I do love drystone walling (or dystane dyking) but have struggled with both confidence and fitness since I joined the Guild. A hernia, then an op plus recovery, followed by hospital-acquired infection and recovery had put paid to much involvement in 2017 and for most of the summer of 2018 I'd had a grumbling chest infection followed by a detached retina. Hence the 'get active and do stuff you enjoy' resolutions for 2019.
As it turns out I could barely put one foot in front of the other and occupied myself with supplying the other wallers with stone and doing 'packing' - providing the essential infill between the two faces of the wall. My Wharfedale friends took compassionate care of me and sent me back to Scotland feeling a lot better.
The walk was a bit roller-coastery - up n down - and we could see Yetholm below us, then down an old green lane, down to a tarmac road (again!) for about a mile and some lovely riverside track around the side of Kirk Yetholm where we had booked a B&B.
This was the night that P was due to leave and I would do the rest of the walk on my own (mostly). My friend RE was supposed to be joining me on Friday for the last stretch but I was assuming that she wouldn't be able to make it. I needed to be prepared to do this alone. And of course I had got used to the company now.
The B&B (The Farmhouse) had not long been sold (we'd seen it in the local property guide) but the new owners weren't planning to run it as a B&B. That's a tremendous loss to the St Cuthbert's Way, as the place is absolutely brilliant.
The lady-owner met us and was understandably (with moving day later that week) pretty stressed out but showed me (and the dog) to our room which was a huge double with a jacuzzi bath. We dumped our bags and headed to the pub for something to eat.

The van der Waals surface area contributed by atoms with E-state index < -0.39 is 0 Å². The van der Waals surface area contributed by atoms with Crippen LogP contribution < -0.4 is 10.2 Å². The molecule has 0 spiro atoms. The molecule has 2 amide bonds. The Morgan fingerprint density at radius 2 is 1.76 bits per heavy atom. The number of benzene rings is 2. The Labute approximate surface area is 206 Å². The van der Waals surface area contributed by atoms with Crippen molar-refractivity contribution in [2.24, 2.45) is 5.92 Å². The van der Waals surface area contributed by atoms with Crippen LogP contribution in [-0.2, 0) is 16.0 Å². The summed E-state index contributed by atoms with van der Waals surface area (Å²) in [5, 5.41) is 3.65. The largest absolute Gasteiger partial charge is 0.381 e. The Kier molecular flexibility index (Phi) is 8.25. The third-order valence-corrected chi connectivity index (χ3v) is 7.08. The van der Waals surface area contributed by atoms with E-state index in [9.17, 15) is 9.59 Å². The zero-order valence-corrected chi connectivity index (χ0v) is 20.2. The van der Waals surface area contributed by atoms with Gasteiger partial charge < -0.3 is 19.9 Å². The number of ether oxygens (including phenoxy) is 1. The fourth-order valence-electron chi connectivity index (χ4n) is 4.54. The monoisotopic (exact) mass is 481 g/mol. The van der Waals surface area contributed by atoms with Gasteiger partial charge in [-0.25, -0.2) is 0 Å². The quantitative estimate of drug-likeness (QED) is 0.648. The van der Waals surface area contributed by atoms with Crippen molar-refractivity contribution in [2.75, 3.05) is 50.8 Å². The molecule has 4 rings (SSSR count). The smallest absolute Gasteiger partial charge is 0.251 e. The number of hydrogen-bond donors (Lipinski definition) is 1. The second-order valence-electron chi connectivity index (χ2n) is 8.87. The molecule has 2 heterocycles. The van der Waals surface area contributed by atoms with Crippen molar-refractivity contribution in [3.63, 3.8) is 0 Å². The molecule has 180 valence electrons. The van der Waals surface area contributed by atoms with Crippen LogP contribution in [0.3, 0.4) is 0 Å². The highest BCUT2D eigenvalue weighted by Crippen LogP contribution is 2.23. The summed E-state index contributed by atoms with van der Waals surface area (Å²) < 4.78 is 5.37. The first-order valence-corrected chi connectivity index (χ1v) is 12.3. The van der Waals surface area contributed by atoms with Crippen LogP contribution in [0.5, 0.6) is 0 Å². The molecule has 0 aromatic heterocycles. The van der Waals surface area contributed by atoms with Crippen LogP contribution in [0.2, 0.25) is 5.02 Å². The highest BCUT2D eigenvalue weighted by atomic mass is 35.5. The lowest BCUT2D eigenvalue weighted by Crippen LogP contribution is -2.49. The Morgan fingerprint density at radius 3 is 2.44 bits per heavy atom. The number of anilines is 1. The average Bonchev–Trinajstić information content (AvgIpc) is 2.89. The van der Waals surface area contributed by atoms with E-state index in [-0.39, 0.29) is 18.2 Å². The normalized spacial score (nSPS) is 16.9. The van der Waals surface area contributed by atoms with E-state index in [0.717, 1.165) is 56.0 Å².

We had already checked out the Border Hotel a few weeks previously. It is where the Pennine Way ends and I'd been asked to take a photo of a wiry tanned man who said he had completed the route in eight days. Now, in a younger life, I used to go out with Yomping Boy, but this seemed excessive. I asked if he'd seen anything of his walk and he said 'no not really, just had my head down'. We took these photos on that visit:
It's a brilliant pub (wish it was my local!) with a fine selection of gins including Hadrian's Wall Gin which is kind of medicinal and herby. I love it. We sat outside the front, looking over the green and ordered some tea. Fish n chips (again). Something needed to wipe away the memory of the Scotts View disaster. A huge portion, crisply friend with great chips and loads of peas.
The tables out front were full of people enjoying the late sun, dogs lazed about on the tarmac and a man who said he had walked from Bideford was thumbing through the Cameron McNeish end-to-end book he'd borrowed from the bar, trying to work out what he was supposed to do when he got to the top end of the St Cuthberts Way at Melrose, as he was planning to walk to Cape Wrath but seemed very relaxed about how he was doing it.
I loved his attitude but it isn't me I'm afraid. I wondered about the man who had been walking north through Scotland this time last year, staying in bothies with his fierce dog, wondered how the Naked Rambler was getting on (if he'd ever managed to leave Scotland or if he was still in prison somewhere), and whether this notion of walking long-distance attracted such a wide range of people because -buried within us - walking is our common heritage. We need to do it. When all else fails us we can still walk.
I read a book a few years ago about walking, and how - in evolutionary terms - we as human beings are not yet adapted to deal with living at increasingly high speed; with being able to cross continents in a day, or speed between major cities in the central belt in under an hour. Physically, and emotionally perhaps, we are still built for 2-3 miles per hour. Perhaps that is why I think better when I'm walking?
I loved that evening and didn't want it to end. The food was lovely, the gin was magical and the sun set slowly behind the houses across the green, as someone tended a hazy bonfire.
We wandered back down to the B&B and lazed around for a bit before I had to say good bye to P who was getting a taxi back to the car at Morebattle, then driving home. I didn't want him to leave either. I felt a bit less fearless now that my foot was so blistered.
Gave my foot a proper looking after - the room had a sewing kit which I used for the rest of the trip as my blister-lancing kit, and fresh Compeed.
Now it was going to feel like more of a solo-adventure.